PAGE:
NEWS
August 6, 2008
Democrats and Republicans have been distressingly ready in recent days to provide some comic relief for Americans looking for a distraction from the one-two punch of costly energy and devalued homes. But their campaign exchanges on the high price of oil are painfully far removed from the heart of the problem. Sen. John McCain and congressional Republicans are demanding that Congress return from its summer recess and act immediately on a bill favoring offshore drilling. (They've seen the polls showing Americans favor it.)
NEWS
By Michael Muskal and Peter Nicholas and Michael Muskal and Peter Nicholas,LOS ANGELES TIMES | August 5, 2008
LANSING, Mich. - With the politics of energy shifting as rapidly as gasoline prices, Democrats, led by Barack Obama, are retreating from long-held positions and scrambling to offer distressed voters more immediate relief from spiraling costs. The change has been most striking on the campaign trail, where Obama said in a speech yesterday that he would abandon his past position and support tapping the Strategic Petroleum Reserve to quickly cut prices at the gasoline pump. His presidential campaign later released a statement warning that the "doubling of oil prices in the past year is a crisis for millions of Americans."
NEWS
By Matthew Hay Brown and Matthew Hay Brown,Sun reporter | July 20, 2008
WASHINGTON - Get Kathy Phillips talking about oil exploration off the Mid-Atlantic, and she conjures a scene right out of the Gulf of Mexico, with drilling platforms, pipelines and pumping stations overwhelming the shoreline. "People here on the East Coast don't have a clue what it means to have offshore drilling," said Phillips, an environmental activist with the Assateague Coastal Trust. "It's dirty business. The water is dirty, and your beaches end up being dirty, and you're dealing with globules of oil and globs of tar. "I'm not even talking about oil spills.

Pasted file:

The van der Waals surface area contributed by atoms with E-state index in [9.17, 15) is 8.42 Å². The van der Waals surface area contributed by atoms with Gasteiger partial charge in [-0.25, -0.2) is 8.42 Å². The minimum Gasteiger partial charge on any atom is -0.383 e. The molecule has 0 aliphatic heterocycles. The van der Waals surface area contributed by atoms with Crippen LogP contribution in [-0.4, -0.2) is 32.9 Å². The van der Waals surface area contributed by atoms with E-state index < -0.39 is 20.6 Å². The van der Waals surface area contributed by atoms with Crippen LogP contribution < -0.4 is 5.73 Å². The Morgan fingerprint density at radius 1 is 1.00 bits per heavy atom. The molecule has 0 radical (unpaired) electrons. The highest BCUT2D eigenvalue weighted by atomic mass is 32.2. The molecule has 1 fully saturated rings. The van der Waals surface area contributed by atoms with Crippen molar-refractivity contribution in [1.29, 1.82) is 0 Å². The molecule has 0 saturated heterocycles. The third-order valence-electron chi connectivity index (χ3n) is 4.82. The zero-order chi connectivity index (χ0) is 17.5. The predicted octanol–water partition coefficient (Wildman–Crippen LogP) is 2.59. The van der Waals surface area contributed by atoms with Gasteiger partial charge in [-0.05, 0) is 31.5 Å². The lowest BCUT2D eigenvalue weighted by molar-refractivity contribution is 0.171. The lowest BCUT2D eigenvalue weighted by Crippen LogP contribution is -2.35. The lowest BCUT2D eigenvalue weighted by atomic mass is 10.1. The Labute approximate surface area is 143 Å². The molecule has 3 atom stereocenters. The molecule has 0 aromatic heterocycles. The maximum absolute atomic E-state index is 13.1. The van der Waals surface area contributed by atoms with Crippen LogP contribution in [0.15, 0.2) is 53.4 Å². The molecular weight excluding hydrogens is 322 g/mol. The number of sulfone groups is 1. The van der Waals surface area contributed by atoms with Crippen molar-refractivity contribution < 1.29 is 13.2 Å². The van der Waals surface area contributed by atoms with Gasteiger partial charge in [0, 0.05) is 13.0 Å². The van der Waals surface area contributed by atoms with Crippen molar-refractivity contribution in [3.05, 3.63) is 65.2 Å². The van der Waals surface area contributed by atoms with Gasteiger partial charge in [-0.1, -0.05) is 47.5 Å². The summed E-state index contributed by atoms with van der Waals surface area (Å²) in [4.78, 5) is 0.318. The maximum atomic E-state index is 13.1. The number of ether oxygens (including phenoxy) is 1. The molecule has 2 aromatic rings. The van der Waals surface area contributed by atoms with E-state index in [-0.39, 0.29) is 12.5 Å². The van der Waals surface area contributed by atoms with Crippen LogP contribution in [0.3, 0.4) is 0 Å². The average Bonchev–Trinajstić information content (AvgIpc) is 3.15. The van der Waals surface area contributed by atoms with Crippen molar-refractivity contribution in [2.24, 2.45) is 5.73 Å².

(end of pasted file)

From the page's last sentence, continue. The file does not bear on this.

NEWS
April 22, 1999
Hernando Santos Castillo, 76, chairman of El Tiempo newspaper and a political power broker who was perhaps the most influential Colombian journalist of his generation, died Tuesday from complications of a cerebral hemorrhage suffered April 7 in Bogota, Colombia. John Broome, 85, a DC Comics writer whose 25-year career included work on the superheroes Green Lantern and Flash, died of a heart attack March 14 while traveling in Thailand. Mr. Broome wrote under his name and the pseudonyms John Osgood and Edgar Ray Merritt.
NEWS
By McClatchy-Tribune | July 15, 2008
WASHINGTON - President Bush lifted the 18-year-old White House ban on offshore drilling yesterday, but his action is likely to have no impact on prices or supplies anytime soon, if ever. Bush talked tough yesterday, appearing in the Rose Garden and saying, "With this action, the executive branch's restrictions on this exploration have been cleared away. "This means that the only thing standing between the American people and these vast oil resources is action from the U.S. Congress." There are two bars to offshore drilling, one first imposed by Congress in 1981 and another signed by Bush's father, President George Bush, in 1990 and renewed in 1998 by President Bill Clinton.
NEWS
By Johanna Neuman And Richard Simon and Johanna Neuman And Richard Simon,Los Angeles Times | June 19, 2008
WASHINGTON - President Bush called on Congress yesterday to clear the way for offshore oil drilling, saying that it could match current production for 10 years and that new methods allow drilling that protects habitats against spills. With Democrats in Congress opposed to drilling, Bush said that their opposition is "outdated and counterproductive" and that it "helped drive gas prices to their current level." Saying that $4-a-gallon gasoline prices should be "enough incentive" for Democrats to act, Bush asked, "How high do gas prices have to rise before the Democratic Congress will do something about it?"